A Ree's Story of the Battle
THE STORY OF AN ANONYMOUS REE SCOUT
I WAS RIDING a slow horse that had become I tired out, and this put me behind the command. There were two other Ree scouts with me. We passed the lone tepee and came to the place where the trail of the soldiers separated, one trail keeping on down the creek toward the Little Bighorn, and the other taking off to the right, in a direction down the river. We three Rees took the right-hand trail, which we afterward learned was the way Gen. Custer had gone.
We followed this right-hand trail and came to the bluffs overlooking the Little Bighorn, and after going some farther we came upon a soldier whose horse had given out. He was kicking the horse and striking him with his fist, and saying: "Me go Custer! Me go Custer," at the same time pointing in the direction that Custer and the five companies had gone.
We went up a little dip and came in view of the Sioux camp in the valley, and soon came up to another soldier whose horse was down, overcome by the heat, and he could not get him up. He was kicking the horse and swearing and calling the horse a son of a bitch. [Note Here's Ree scout Soldier's description of Seventh Cavalry troopers kicking their exhuasted horses.] We went on some distance and then turned back, going along the bluffs in a direction up the river. We again saw the two soldiers whose horses had given out. They were together, and on foot, on the side of the bluffs. Five Sioux came up over the bluff, from the valley, following us. We went on, and the last we saw of the two soldiers they had separated and the five Sioux were circling them. We always supposed that these two soldiers were killed right there, as they were afoot and the Sioux had them where they could not very well get away."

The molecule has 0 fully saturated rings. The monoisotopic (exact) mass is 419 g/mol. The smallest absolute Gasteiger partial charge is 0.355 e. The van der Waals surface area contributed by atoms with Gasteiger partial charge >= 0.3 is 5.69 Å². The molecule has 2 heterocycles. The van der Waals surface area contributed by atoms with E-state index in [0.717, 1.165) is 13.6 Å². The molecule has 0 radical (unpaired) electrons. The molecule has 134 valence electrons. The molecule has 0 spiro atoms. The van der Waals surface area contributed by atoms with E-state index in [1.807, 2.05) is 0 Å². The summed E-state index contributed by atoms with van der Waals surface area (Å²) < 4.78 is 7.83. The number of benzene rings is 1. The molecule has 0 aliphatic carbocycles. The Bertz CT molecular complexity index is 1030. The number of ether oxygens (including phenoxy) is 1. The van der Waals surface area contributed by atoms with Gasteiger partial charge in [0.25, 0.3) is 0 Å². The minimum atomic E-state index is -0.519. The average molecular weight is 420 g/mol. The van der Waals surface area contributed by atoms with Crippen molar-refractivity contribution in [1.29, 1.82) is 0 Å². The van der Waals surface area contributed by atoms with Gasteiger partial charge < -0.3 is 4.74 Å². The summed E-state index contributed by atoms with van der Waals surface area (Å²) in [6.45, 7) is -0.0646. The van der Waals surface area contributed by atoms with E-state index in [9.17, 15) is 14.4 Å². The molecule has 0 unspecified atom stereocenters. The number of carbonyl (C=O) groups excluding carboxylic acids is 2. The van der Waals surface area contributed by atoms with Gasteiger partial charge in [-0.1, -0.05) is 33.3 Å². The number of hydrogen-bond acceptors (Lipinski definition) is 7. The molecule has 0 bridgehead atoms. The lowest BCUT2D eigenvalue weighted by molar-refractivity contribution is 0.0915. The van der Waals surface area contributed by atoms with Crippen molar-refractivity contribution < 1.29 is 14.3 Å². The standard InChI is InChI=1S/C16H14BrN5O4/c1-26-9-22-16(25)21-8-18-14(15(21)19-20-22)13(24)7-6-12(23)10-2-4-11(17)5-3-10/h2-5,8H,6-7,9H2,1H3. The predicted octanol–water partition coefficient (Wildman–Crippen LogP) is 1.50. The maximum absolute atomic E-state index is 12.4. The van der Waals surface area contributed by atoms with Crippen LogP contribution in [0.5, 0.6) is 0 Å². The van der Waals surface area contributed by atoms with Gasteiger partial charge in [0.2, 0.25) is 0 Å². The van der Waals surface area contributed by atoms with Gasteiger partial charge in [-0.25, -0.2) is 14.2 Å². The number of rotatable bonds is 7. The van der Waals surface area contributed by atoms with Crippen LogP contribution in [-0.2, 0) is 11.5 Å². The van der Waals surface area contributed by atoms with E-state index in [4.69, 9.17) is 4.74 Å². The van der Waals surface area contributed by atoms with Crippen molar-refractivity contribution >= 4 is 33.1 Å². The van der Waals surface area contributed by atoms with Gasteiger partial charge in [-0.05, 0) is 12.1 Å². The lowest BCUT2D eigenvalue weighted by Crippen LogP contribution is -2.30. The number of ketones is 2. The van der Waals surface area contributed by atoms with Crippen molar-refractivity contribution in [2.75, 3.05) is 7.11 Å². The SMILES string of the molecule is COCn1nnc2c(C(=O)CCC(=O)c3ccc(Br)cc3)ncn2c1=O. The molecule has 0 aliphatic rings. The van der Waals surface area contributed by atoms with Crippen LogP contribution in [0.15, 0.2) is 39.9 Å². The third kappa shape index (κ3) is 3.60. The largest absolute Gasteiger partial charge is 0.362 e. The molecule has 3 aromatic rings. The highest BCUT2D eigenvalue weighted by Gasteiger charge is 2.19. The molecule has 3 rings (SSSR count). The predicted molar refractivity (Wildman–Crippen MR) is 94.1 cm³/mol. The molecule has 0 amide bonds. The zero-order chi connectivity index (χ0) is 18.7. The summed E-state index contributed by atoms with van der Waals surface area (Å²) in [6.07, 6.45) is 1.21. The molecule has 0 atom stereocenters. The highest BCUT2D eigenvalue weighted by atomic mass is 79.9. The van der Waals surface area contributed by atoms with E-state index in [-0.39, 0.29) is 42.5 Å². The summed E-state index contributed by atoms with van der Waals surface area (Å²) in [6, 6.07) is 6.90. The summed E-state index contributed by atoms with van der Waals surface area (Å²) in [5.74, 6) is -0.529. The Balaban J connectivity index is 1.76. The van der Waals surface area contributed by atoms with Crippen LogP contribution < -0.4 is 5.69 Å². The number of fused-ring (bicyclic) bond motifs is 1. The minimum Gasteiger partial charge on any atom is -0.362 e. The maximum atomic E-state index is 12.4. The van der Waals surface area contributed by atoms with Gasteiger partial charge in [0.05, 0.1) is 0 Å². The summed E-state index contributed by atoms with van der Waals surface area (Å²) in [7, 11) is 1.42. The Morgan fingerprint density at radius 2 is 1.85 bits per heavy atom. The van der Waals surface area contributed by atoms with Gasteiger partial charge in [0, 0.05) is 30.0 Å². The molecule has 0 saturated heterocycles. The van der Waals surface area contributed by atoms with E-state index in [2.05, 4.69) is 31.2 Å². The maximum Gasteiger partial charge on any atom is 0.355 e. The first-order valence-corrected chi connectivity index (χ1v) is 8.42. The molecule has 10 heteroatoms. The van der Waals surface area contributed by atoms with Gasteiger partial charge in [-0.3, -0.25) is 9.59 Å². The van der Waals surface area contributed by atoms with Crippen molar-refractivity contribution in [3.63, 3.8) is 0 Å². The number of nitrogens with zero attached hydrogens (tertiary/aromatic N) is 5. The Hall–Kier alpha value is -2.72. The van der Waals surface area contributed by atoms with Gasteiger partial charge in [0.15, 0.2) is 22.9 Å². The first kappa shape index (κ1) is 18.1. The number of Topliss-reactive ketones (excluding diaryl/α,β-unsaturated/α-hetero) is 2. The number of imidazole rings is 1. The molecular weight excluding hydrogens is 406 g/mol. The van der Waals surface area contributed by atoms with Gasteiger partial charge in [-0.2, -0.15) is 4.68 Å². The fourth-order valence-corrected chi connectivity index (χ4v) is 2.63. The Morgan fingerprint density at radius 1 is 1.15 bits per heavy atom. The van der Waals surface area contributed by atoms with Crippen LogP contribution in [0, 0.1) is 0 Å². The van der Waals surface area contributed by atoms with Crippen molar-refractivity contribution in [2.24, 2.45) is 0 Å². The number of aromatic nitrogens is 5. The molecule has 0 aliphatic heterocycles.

When I told this Ree that at least one of the two soldiers whom he had seen surrounded by the five Sioux was still living he would not believe me. [Note: Medal of Honor recipient Peter Thompson was the incredible survivor. Here's Thompson's account of his escape, which began his equally incredible foray to the river where he glimpsed Custer in the midst of some kinky business with a tethered Sioux squaw. See Who Killed Custer -- The Eye-Witness Answer for more info.]
The Custer Myth: A Source Book of Custerania, written and compiled by Colonel W.A. Graham, The Stackpole Co., Harrisburg, PA 1953, p 44
Walter Mason Camp originally shared this account with Peter Thompson because he was one of the troopers who mircalulously escaped the five circling Sioux.
For more information on Custer's scouts, please see The Twisted Saga of the Unsung Seventh Cavalry Scouts.
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